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McClung v. Employment Development Dept.

Supreme Court of California

November 4, 2004, Filed

S121568

Opinion

 [**1017]   [***430]  CHIN, J.] “It is, emphatically, the province and duty of the judicial department, to say what the law is. Those who apply the rule to particular cases,  [*470]  must of necessity expound and interpret that rule.” ( Marbury v. Madison (1803) 5 U.S. 137, 177 [2 L. Ed. 60].)

This basic principle is at issue in this case. In  Carrisales v. Department of Corrections (1999) 21 Cal.4th 1132 [90 Cal. Rptr. 2d 804, 988 P.2d 1083] (Carrisales), we interpreted Government Code section 12940 (hereafter [****2]  section 12940), part of the California Fair Employment and Housing Act (FEHA). Later, the Legislature amended that section by adding language to impose personal liability on persons Carrisales had concluded had no personal liability. (§ 12940, subd. (j)(3).) Subdivision (j) [***431]  also contains a statement that its provisions “are declaratory of existing law … .” (§ 12940, subd. (j)(2).) Based on this statement, plaintiff argues that the amendment [**1018]  did not change, but merely clarified, existing law. Accordingly, she argues, the amendment applies to this case to impose personal liability for earlier actions despite our holding in Carrisales that no personal liability attached to those actions.

CA(1)(1) We disagree. ] Under fundamental principles of separation of powers, the legislative branch of government enacts laws. Subject to constitutional constraints, it may change the law. But interpreting the law is a judicial function. After the judiciary definitively and finally interprets a statute, as we did in  Carrisales, supra, 21 Cal.4th 1132, the Legislature may amend the statute to say something different. But if it does so, it changes the law;  [****3]  it does not merely state what the law always was. Any statement to the contrary is beyond the Legislature's power. We also conclude this change in the law does not apply retroactively to impose liability for actions not subject to liability when performed.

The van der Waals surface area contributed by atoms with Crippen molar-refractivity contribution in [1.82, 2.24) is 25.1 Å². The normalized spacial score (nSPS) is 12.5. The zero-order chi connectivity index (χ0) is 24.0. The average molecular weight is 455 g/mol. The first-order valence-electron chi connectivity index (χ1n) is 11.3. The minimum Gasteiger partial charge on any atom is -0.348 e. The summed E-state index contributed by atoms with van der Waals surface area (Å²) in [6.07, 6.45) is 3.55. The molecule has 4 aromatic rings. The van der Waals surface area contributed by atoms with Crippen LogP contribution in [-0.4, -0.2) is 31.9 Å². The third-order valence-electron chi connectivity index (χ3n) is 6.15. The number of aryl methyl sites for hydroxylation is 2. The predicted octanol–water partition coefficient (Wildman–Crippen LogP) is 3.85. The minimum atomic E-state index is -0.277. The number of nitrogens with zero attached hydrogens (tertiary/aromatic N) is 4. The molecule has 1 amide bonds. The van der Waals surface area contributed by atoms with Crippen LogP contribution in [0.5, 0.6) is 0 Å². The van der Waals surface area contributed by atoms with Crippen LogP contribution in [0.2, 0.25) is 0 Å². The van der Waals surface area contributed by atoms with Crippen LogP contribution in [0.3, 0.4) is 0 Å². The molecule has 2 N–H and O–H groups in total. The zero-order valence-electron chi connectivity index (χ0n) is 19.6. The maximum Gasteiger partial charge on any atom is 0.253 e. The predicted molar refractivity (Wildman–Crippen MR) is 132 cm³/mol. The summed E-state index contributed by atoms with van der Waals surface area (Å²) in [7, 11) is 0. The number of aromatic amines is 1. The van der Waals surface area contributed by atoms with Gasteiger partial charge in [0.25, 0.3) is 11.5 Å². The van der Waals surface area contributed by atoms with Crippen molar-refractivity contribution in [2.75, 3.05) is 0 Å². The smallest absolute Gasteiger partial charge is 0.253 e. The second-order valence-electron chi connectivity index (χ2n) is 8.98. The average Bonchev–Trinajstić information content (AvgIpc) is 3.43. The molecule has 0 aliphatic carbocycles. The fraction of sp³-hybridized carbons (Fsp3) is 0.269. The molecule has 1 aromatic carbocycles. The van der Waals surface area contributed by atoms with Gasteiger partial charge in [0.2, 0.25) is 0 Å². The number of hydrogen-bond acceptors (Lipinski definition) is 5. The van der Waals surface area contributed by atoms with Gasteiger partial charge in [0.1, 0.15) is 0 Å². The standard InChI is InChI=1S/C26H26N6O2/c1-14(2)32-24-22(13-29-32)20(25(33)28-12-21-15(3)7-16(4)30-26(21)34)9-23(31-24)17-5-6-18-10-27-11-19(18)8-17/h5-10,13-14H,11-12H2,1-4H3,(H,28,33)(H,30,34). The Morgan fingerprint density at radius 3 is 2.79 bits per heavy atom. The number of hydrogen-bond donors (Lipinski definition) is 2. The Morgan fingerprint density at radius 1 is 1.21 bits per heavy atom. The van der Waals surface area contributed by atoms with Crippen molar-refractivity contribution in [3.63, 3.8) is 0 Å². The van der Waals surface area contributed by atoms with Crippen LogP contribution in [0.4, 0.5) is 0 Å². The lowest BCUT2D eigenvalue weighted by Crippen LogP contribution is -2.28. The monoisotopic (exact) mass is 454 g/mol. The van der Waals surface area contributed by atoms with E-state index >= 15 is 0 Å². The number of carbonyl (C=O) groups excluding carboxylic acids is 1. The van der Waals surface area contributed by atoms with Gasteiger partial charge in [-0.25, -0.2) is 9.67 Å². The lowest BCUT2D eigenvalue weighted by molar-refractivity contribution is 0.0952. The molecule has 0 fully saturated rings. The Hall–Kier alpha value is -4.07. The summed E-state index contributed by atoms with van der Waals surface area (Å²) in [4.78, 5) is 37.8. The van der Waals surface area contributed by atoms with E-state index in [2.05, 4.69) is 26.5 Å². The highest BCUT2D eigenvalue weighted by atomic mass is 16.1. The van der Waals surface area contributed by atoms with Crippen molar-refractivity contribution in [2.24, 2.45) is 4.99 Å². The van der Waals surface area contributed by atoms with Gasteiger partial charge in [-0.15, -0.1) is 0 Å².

I. Facts and Procedural Background

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34 Cal. 4th 467 *; 99 P.3d 1015 **; 20 Cal. Rptr. 3d 428 ***; 2004 Cal. LEXIS 10527 ****; 94 Fair Empl. Prac. Cas. (BNA) 1693; 2004 Cal. Daily Op. Service 9912; 2004 Daily Journal DAR 13516

LESLI ANN McCLUNG, Plaintiff and Appellant, v. EMPLOYMENT DEVELOPMENT DEPARTMENT et al., Defendants and Respondents.

Prior History:  [****1]  Superior Court of Sacramento County, No. 98AS00092, Joe S. Gray, Judge. Court of Appeal, Third Dist., No. C034110.

 McClung v. Employment Development Dept., 113 Cal. App. 4th 335, 6 Cal. Rptr. 3d 504, 2003 Cal. App. LEXIS 1697 (Cal. App. 3d Dist., 2003)

Disposition: Judgment of the Court of Appeal reversed; remanded for further proceedings

CORE TERMS

retroactively, existing law, personal liability, clarified, provisions, coworkers, harassment, courts, apply retroactively, nonsupervisory, declaratory, retroactive application, clarification, court of appeals, declares, legislative intent, decisions, statutory construction, statutory amendment, personally liable, impose liability, retrospective

Governments, Courts, Authority to Adjudicate, Constitutional Law, Separation of Powers, Legislation, Effect & Operation, Amendments, General Overview, Prospective Operation, Civil Rights Law, Contractual Relations & Housing, Fair Housing Rights, Criminal Law & Procedure, Crimes Against Persons, Coercion & Harassment, Elements, Labor & Employment Law, Discrimination, Actionable Discrimination, Sexual Harassment, Scope & Definitions, Retrospective Operation, The Judiciary, Jurisdiction, Enactment, Interpretation, Civil Procedure, Jurisdictional Sources, Judicial Precedent